[Computer-go] Many Faces and Japanese rules

David Fotland fotland at smart-games.com
Thu Apr 29 10:29:37 PDT 2010


For me (with a program I want people to play), the issue is that the vast
majority of the English and Japanese speaking go players use Territory
rules.  This isn’t going to change, so if one wants to create an AI for the
game that people actually play, one must support territory rules.

I see this a as a key difference between the academic approach and the
commercial approach.  The commercial approach must implement the game people
actually play.  The academic approach is free to invent some other, simpler
game (possibly very similar to something people play), and make an AI to
play well in this new game.

David

> -----Original Message-----
> From: computer-go-bounces at dvandva.org [mailto:computer-go-
> bounces at dvandva.org] On Behalf Of Willemien
> Sent: Thursday, April 29, 2010 12:38 AM
> To: computer-go at dvandva.org
> Subject: Re: [Computer-go] Many Faces and Japanese rules
> 
> The problem with Territory rules as i see them are:
> 
> - When to pass?
> Pass as early as possible.
> 
> 
> - Scoring
> After the end of the game you need something like the
> hypothetical-sequence as described in
> http://home.snafu.de/jasiek/j2003com.html I guess this can be done
> with a quick and dirty routine. (was thinking about the Java refbot
> but i am wondering if Javarefbot is nice with seki's, my first
> impression is that seki's are captured because he dooesn't allow
> passes before all liberties are filled
> 
> A more technical problem
> 
> - Territory scoring  breaks simple transpositions. (just the
> boardposition and ko.
> 
> The same position kan be lost draw or won depending on the number of
> stones captured before the position was reached . (off course then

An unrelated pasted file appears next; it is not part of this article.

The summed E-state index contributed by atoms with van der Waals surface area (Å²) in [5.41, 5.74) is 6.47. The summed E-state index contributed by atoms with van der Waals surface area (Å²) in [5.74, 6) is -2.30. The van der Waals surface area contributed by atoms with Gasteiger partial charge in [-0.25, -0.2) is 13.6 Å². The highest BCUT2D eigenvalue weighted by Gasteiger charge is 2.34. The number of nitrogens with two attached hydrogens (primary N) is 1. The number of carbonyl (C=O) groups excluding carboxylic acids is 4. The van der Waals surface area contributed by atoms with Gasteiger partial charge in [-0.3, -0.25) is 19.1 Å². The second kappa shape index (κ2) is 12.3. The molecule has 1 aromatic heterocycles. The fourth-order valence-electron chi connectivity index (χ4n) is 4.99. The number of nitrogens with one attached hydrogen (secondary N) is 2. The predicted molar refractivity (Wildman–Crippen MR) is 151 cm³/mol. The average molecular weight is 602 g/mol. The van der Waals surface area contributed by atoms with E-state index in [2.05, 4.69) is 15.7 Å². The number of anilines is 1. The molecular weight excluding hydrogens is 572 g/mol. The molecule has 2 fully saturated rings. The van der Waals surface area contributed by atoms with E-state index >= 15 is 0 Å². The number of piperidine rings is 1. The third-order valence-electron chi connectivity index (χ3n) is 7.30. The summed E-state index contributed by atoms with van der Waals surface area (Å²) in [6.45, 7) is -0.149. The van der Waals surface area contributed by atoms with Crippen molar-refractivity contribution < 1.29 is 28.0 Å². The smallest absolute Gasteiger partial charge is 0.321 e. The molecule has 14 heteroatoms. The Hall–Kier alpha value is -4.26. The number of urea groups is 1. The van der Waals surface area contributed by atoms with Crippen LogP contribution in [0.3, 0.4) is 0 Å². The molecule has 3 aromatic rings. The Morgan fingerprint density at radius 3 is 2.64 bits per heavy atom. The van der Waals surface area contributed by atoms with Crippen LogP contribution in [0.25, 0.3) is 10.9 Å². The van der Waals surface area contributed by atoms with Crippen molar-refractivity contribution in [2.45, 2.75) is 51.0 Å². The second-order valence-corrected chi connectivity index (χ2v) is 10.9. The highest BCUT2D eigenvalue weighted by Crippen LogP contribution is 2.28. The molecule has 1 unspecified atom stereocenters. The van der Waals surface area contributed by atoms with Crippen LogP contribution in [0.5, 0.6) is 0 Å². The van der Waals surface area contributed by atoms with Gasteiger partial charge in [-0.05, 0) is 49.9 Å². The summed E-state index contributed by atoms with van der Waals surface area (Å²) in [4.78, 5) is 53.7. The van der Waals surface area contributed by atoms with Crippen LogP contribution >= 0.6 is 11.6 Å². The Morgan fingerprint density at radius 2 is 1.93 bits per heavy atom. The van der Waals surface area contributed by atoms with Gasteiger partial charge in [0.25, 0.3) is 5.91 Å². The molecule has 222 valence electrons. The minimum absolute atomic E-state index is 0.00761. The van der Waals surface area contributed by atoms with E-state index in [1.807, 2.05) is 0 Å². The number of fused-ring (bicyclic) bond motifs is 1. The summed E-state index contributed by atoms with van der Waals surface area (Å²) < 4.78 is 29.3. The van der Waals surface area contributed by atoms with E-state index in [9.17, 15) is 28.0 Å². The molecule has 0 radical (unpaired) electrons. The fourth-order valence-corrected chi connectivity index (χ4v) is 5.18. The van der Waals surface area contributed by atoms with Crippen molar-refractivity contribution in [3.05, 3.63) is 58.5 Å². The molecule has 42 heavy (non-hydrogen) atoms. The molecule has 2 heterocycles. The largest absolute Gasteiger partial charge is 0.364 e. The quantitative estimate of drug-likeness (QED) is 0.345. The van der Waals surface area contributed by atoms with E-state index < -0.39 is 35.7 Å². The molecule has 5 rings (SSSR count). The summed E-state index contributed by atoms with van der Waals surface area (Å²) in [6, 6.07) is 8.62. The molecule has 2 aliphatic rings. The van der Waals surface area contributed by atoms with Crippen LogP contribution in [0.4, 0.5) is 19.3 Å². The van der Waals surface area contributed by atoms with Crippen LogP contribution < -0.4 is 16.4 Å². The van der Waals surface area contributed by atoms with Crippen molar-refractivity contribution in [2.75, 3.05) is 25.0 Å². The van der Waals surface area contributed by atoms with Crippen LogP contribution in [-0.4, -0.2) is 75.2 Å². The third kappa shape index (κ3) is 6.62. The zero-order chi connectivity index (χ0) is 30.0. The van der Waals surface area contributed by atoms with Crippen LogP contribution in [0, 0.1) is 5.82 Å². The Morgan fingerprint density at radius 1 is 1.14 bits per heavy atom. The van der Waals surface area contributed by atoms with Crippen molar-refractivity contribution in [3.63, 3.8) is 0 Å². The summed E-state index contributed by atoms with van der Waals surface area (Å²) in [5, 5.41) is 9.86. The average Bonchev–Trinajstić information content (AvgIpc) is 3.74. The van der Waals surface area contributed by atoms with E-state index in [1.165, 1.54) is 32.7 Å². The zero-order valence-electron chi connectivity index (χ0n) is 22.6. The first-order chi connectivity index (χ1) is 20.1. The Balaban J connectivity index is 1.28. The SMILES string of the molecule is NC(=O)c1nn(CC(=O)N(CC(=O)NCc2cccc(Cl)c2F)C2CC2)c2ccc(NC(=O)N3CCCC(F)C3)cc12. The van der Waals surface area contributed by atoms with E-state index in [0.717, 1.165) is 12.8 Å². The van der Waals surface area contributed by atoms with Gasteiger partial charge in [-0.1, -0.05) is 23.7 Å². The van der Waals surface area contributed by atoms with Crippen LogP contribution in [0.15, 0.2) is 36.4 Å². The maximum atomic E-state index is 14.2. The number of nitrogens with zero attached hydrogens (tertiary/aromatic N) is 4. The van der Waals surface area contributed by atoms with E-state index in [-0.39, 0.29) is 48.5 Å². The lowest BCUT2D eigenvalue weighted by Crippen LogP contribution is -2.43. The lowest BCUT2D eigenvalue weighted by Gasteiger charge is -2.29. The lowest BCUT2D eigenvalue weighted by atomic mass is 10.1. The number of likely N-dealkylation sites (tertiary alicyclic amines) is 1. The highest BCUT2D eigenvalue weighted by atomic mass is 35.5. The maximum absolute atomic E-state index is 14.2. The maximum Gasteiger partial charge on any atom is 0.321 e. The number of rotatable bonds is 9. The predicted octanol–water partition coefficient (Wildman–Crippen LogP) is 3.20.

> there need to be passes before the position was reached.
> 
> 
> And then rest the problems of some other problems like points in seki,
> bent 4 in the corner, fpositions with points without playing ect.
> 
> On Thu, Apr 29, 2010 at 7:40 AM, Aja <ajahuang at gmail.com> wrote:
> > Hi Robert,
> >
> > Thanks a lot. The proof is very interesting. I will take a careful
> look.
> >
> > Aja
> >
> > ----- Original Message ----- From: "Robert Jasiek" <jasiek at snafu.de>
> > To: <computer-go at dvandva.org>
> > Sent: Wednesday, April 28, 2010 11:57 PM
> > Subject: Re: [Computer-go] Many Faces and Japanese rules
> >
> >
> > On 2010-04-28 15:09, Aja wrote:
> >>
> >> I don't really understand what is the relation between what you
> tried to
> >> explain and the equivalence in normal cases of Chinese, Japanese
> scoring
> >
> > [...]
> >>
> >> if there will be strict mathematical proofs and conclusions from
> Berlekamp
> >> and you
> >
> > The local region territory thing was done much earlier. Berlekamp did
> a
> > sketch, I wrote down the details, see further below.
> >
> > Forget about CHN and JAP scoring - talk about Area vs. Territory. As
> we
> > know, e.g., from the AGA equivalence theorem and the AGA Rules' White